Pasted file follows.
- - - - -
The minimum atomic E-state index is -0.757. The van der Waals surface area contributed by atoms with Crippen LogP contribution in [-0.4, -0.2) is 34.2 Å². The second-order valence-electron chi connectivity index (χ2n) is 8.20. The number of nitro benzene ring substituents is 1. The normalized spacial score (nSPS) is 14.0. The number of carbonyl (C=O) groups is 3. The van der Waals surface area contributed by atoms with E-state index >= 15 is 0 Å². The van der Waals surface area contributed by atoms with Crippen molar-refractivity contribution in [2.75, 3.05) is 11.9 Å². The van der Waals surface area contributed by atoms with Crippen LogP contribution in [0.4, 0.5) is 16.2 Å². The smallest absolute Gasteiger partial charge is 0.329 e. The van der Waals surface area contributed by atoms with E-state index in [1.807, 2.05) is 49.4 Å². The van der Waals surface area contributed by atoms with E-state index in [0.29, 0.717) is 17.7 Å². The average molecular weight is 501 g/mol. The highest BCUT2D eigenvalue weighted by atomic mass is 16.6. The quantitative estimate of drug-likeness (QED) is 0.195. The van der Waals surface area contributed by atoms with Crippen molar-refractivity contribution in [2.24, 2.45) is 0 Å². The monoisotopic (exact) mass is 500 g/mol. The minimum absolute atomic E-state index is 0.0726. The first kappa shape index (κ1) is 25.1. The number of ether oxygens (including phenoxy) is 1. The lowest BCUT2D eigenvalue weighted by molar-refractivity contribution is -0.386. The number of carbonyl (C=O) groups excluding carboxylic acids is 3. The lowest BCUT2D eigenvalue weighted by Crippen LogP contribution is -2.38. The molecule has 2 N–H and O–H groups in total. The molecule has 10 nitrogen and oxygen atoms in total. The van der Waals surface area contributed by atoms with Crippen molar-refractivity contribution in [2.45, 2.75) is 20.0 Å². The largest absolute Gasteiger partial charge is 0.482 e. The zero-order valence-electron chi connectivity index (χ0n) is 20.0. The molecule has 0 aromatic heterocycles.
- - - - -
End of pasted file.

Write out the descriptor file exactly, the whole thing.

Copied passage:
The minimum atomic E-state index is -0.757. The van der Waals surface area contributed by atoms with Crippen LogP contribution in [-0.4, -0.2) is 34.2 Å². The second-order valence-electron chi connectivity index (χ2n) is 8.20. The number of nitro benzene ring substituents is 1. The normalized spacial score (nSPS) is 14.0. The number of carbonyl (C=O) groups is 3. The van der Waals surface area contributed by atoms with E-state index >= 15 is 0 Å². The van der Waals surface area contributed by atoms with Crippen molar-refractivity contribution in [2.75, 3.05) is 11.9 Å². The van der Waals surface area contributed by atoms with Crippen LogP contribution in [0.4, 0.5) is 16.2 Å². The smallest absolute Gasteiger partial charge is 0.329 e. The van der Waals surface area contributed by atoms with E-state index in [1.807, 2.05) is 49.4 Å². The van der Waals surface area contributed by atoms with E-state index in [0.29, 0.717) is 17.7 Å². The average molecular weight is 501 g/mol. The highest BCUT2D eigenvalue weighted by atomic mass is 16.6. The quantitative estimate of drug-likeness (QED) is 0.195. The van der Waals surface area contributed by atoms with Crippen molar-refractivity contribution in [2.24, 2.45) is 0 Å². The monoisotopic (exact) mass is 500 g/mol. The minimum absolute atomic E-state index is 0.0726. The first kappa shape index (κ1) is 25.1. The number of ether oxygens (including phenoxy) is 1. The lowest BCUT2D eigenvalue weighted by molar-refractivity contribution is -0.386. The number of carbonyl (C=O) groups excluding carboxylic acids is 3. The lowest BCUT2D eigenvalue weighted by Crippen LogP contribution is -2.38. The molecule has 2 N–H and O–H groups in total. The molecule has 10 nitrogen and oxygen atoms in total. The van der Waals surface area contributed by atoms with Crippen molar-refractivity contribution in [2.45, 2.75) is 20.0 Å². The largest absolute Gasteiger partial charge is 0.482 e. The zero-order valence-electron chi connectivity index (χ0n) is 20.0. The molecule has 0 aromatic heterocycles.